Build Your Own Workout Routine: Plans, Schedules, and Exercises
A basic question every beginner has in mind is —
“What should I do for a workout?”
After all, many people are interested in getting started with strength training and want to know what workout routine to follow.
In this guide we’re going to cover (click to go to that section):
- Step #1: Determine Your “Get in Shape” Situation
- Step #2: What exercises should I do to lose weight (or build muscle)?
- Step #3: How many sets should I do per exercise?
- Step #4: How many reps should I do per set?
- Step #5: How long should I wait between sets?
- Step #6: How much weight should I lift?
- Step #7: How long should I exercise for?
- Step #8: How to create supersets and circuit training workouts.
- Step #9: How many days per week should I train?
- Step #10: How to record your workouts and progress.
Now, a program should be developed around a person’s biology, age, goals, diet, free time, etc. And you know yourself better than anybody (I hope!) so use this guide to create your own adventure!
Step #1: Determine Your “Get in Shape” Situation
We need to answer a few key questions to determine what YOU want:
QUESTION 1: What are your goals?
- Are you trying to lose weight? Awesome.
- Are you trying to bulk up or build muscle?
- Are you preparing for your first 5k marathon?
Whatever your goals are, it’s good to write them down and be aware of what you’re trying to accomplish. These goals will shape HOW you build your workout.
QUESTION 2: How much time can you devote to exercise?
If you can do an hour a day, that’s awesome.
If you have a wife or husband, three kids, a dog, two jobs, and no robot butler, then maybe you only have thirty minutes, twice a week.
That’s fine too.
Whatever your time commitment is, developing the most efficient workout is crucial. Why spend two hours in a gym when you can get just as much accomplished in 30 minutes, right?
Here’s the good news: weight training is the fat-burning prize fight victor, and efficiency rules all. So whether you are building muscle or looking to lose weight, a strength training workout will get you the results you’re after (when combined with the right eating strategy!)
While we’re talking about time, let me quickly mention something important:
QUESTION 3: WHERE do you want to work out?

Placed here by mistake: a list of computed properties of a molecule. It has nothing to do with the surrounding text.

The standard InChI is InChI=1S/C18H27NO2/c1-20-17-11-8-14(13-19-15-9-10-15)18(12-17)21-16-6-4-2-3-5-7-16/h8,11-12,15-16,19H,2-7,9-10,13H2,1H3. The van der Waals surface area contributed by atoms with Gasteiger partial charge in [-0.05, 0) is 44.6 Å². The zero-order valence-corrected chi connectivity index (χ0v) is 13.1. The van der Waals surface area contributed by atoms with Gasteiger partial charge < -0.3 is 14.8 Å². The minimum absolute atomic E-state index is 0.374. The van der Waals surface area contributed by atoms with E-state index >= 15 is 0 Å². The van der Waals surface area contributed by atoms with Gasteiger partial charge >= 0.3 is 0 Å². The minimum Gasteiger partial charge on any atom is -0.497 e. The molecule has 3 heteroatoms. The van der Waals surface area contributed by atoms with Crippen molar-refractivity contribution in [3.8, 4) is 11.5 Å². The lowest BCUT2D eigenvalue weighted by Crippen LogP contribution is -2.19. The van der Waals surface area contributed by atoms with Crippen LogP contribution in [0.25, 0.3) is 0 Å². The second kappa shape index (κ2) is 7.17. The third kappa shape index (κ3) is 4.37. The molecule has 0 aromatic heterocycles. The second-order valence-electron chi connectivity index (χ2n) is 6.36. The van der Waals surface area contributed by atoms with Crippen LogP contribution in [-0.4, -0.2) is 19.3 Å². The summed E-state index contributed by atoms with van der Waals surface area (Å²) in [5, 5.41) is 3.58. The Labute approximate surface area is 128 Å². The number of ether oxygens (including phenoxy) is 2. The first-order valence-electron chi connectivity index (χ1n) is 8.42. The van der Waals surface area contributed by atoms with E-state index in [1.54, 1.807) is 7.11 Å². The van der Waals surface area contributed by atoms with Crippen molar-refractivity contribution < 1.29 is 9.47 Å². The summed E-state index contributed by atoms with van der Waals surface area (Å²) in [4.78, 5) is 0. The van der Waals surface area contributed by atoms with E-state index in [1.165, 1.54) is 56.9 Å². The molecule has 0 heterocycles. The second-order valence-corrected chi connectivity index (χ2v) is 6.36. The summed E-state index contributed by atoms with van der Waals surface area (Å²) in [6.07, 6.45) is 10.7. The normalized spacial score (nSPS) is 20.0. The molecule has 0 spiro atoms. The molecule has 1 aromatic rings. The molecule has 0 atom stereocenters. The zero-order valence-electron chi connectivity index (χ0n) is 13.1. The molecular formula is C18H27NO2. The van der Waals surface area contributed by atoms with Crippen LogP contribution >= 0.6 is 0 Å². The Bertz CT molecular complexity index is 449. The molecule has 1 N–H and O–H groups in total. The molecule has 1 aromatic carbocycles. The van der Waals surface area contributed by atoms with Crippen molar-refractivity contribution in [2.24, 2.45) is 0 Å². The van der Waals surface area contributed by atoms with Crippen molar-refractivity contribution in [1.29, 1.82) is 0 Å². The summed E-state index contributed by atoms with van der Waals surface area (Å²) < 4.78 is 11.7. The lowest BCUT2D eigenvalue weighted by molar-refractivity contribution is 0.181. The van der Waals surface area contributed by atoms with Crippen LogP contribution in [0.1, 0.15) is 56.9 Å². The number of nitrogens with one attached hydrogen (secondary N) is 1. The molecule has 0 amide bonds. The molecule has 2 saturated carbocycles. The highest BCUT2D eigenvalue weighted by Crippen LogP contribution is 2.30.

- At a gym?
- At home?
- In a park?
Where you work out will largely determine if you are going to train with bodyweight, or if you can start doing gym strength training.
At this point, we should have:
- Determined your “Get in Shape” goals.
- Decided how much TIME you have to train.
- Picked WHERE you want to work out.
We can now start to build your workout routine, your daily workout plan, and your monthly workout schedule!
Let’s do it.
Step #2: What Exercises Should I do to lose weight (or build muscle?)
I like to follow the motto of “Keep it simple, stupid.”
The best workout is the one that you actually stick with, and people make things FAR too complicated and try to target a bazillion different individual muscles with six types of exercises for each body part.
It’s exhausting, unnecessary, inefficient, and intimidating.
So keep it simple! We’re going to pick 5 exercises, and get really strong with those movements.
Unless you’ve been strength training for years and know what you’re doing, we recommend that you pick a full body routine that you can do 2–3 times a week.
You want a workout routine that has at least one exercise for your:
- Quads (front of your legs).
- Butt and hamstrings (back of your legs).
- Chest, shoulders, and triceps: (“push” muscles).
- Back, biceps, and grip ( “pull” muscles).
- Core (abdominals and lower back).
By targeting compound movements that recruit multiple muscles at the same time, you can build a full body routine that uses only four or five exercises.
Hows THAT for efficiency!
Here is a quick breakdown on which exercises will work for each of those movements:
- Quads — squats, lunges, one legged squats, box jumps.
- Butt and Hamstrings — deadlifts, hip raises, straight leg deadlifts, good mornings, step ups.
- Push (chest, shoulders, and triceps) — overhead press, bench press, incline dumbbell press, push ups, dips.
- Pull (back, biceps, and forearms) — chin ups, pull ups, bodyweight rows, dumbbell rows.
- Core (abs and lower back) — planks, side planks, exercise ball crunches, mountain climbers, jumping knee tucks, hanging leg raises.